Cougar

Orphaned Cougar Cubs Find a Home

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A pair of young Cougar cubs found orphaned and starving near Missoula, Montana briefly took up residence at the Oregon Zoo before being transferred to a new, permanent home at Tennessee's Chattanooga Zoo.

Oregon Zoo keeper Michelle Schireman described the 5-month-old siblings, one male and one female, as "intensely cute, but far from cuddly."

"The cubs are about as large as medium-sized dogs, with paws as big as bread plates," Schireman said. "Without a mother, young Cougars lack the skills and resources needed to survive on their own.  They started eating right away the first night they were here."

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Photo Credits:  Oregon Zoo

Montana wildlife officials said the pair had been seen around the Missoula area over a period of several weeks, occasionally attempting to raid poultry yards and with no mother in sight. They were eventually captured inside a chicken coop by local residents, who took them to Montana's Fish, Wildlife and Parks (FWP) service.

Montana FWP officials quickly contacted Schireman, who serves as the Association of Zoos and Aquariums' population manager for Cougars, and she worked to find them a home at the Chattanooga Zoo.

Wildlife officials don't know what happened to the cubs' mother, but the two were emaciated when they were first rescued, Schireman said. After two weeks at FWP, with good veterinary care and a steady food supply, they filled out quite a bit. The male cub now weighs 37 pounds and the female weighs 32.

Staff at the Chattanooga Zoo were excited to greet the newcomers.  "They have long history of excellent care and had a space all ready for these cubs," Schireman said.

Cougars — also known as mountain lions, pumas and (in Florida) panthers — live mostly in the western United States and Canada. They weigh from 75 to 150 pounds and have a carnivorous diet both in the wild and at the zoo. Females are either pregnant or raising cubs for the majority of their lives. After three months of gestation, two to three cubs are usually born in a litter and live with their mother for up to two years.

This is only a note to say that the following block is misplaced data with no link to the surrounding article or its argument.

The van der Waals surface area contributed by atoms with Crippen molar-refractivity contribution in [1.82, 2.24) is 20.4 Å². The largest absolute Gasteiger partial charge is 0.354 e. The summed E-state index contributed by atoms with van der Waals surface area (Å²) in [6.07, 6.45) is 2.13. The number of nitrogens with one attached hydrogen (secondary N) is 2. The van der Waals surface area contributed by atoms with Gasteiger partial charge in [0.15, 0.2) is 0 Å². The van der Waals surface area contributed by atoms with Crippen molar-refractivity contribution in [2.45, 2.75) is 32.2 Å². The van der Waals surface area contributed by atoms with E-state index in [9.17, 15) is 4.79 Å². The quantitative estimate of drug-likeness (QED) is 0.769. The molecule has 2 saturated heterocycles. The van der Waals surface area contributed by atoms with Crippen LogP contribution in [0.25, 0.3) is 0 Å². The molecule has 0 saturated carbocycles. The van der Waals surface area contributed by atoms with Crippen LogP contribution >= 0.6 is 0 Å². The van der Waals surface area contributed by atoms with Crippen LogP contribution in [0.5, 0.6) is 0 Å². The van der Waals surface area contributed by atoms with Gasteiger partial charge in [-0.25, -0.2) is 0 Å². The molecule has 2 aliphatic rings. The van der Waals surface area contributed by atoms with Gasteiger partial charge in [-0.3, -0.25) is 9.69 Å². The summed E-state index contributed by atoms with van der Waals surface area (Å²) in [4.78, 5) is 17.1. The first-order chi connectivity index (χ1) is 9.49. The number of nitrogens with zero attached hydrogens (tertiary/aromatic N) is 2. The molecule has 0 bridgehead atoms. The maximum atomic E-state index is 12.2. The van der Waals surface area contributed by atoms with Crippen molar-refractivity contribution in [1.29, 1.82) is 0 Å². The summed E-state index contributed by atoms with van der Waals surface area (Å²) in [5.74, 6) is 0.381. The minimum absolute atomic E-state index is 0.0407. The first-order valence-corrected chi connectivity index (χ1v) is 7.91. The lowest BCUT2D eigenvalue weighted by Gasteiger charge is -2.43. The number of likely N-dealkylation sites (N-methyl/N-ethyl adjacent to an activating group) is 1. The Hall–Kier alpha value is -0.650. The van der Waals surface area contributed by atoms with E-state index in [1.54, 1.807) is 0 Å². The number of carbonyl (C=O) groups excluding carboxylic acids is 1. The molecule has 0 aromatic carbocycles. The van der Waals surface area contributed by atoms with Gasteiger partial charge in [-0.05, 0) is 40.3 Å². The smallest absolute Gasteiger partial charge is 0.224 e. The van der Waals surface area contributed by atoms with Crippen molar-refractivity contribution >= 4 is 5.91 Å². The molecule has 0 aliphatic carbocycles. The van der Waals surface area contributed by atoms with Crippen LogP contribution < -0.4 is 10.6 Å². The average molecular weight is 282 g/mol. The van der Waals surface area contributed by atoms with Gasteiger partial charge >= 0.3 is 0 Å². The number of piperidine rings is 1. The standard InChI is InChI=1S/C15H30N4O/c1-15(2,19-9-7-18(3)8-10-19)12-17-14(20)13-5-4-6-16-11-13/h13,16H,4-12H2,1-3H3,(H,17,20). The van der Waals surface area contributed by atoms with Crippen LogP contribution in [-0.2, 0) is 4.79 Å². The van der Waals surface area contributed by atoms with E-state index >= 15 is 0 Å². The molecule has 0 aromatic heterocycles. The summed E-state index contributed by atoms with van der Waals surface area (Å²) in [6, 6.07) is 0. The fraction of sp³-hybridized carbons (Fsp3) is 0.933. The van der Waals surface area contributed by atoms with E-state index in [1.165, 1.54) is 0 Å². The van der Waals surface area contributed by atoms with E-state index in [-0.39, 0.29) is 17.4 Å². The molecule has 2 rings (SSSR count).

With the exception of the Florida panthers, cougars are not listed as endangered, but they do face many challenges in other parts of the country due to human encroachment and habitat destruction.


A Handful of Cougar Cubs at Oregon Zoo!

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Three orphaned cougar cubs with baby-blue eyes, fuzzy spotted coats, and much-too-big feet have briefly taken up residence behind the scenes at the Oregon Zoo until they can be moved to permanent homes in Nashville and Houston next week.

The 10-week-old cubs, all three male, were found in Washington state after their mother was illegally shot by a hunter. When wildlife officials learned the cubs were still alive, they quickly contacted Oregon Zoo keeper Michelle Schireman, who serves as the Association of Zoos and Aquariums’ population manager for cougars.

“I’m usually the first person fish and wildlife departments call when orphaned cubs are found in the wild,” Schireman said. “Young cougars can’t survive without their mothers, so I work with accredited zoos to find them new homes.”

Keeper Liz Bailey, keeper Michelle Schireman and veterinary technician Kelli Harvison (from left).

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Photo Credit: Oregon Zoo

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Announcing "ZooBorns CATS!": The Newest Edition in the ZooBorns Library!